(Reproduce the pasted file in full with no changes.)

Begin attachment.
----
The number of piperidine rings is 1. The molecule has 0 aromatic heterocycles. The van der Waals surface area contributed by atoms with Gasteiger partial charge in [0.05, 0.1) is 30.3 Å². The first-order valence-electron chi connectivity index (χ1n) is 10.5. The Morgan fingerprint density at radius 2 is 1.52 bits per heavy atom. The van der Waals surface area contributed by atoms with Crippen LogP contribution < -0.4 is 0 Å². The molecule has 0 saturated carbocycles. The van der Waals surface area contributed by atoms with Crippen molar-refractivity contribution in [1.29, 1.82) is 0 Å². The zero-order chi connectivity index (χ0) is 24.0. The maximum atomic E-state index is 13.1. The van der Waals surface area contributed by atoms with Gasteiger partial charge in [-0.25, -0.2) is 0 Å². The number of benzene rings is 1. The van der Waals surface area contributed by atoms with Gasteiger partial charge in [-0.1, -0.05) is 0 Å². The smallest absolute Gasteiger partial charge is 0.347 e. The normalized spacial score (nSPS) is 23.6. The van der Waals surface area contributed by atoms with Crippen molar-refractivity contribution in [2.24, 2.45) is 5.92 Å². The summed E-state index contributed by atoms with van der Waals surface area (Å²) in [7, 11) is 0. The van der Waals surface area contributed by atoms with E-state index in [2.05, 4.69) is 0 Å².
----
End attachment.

The number of piperidine rings is 1. The molecule has 0 aromatic heterocycles. The van der Waals surface area contributed by atoms with Gasteiger partial charge in [0.05, 0.1) is 30.3 Å². The first-order valence-electron chi connectivity index (χ1n) is 10.5. The Morgan fingerprint density at radius 2 is 1.52 bits per heavy atom. The van der Waals surface area contributed by atoms with Crippen LogP contribution < -0.4 is 0 Å². The molecule has 0 saturated carbocycles. The van der Waals surface area contributed by atoms with Crippen molar-refractivity contribution in [1.29, 1.82) is 0 Å². The zero-order chi connectivity index (χ0) is 24.0. The maximum atomic E-state index is 13.1. The van der Waals surface area contributed by atoms with Gasteiger partial charge in [-0.25, -0.2) is 0 Å². The number of benzene rings is 1. The van der Waals surface area contributed by atoms with Gasteiger partial charge in [-0.1, -0.05) is 0 Å². The smallest absolute Gasteiger partial charge is 0.347 e. The normalized spacial score (nSPS) is 23.6. The van der Waals surface area contributed by atoms with Crippen molar-refractivity contribution in [2.24, 2.45) is 5.92 Å². The summed E-state index contributed by atoms with van der Waals surface area (Å²) in [7, 11) is 0. The van der Waals surface area contributed by atoms with E-state index in [2.05, 4.69) is 0 Å².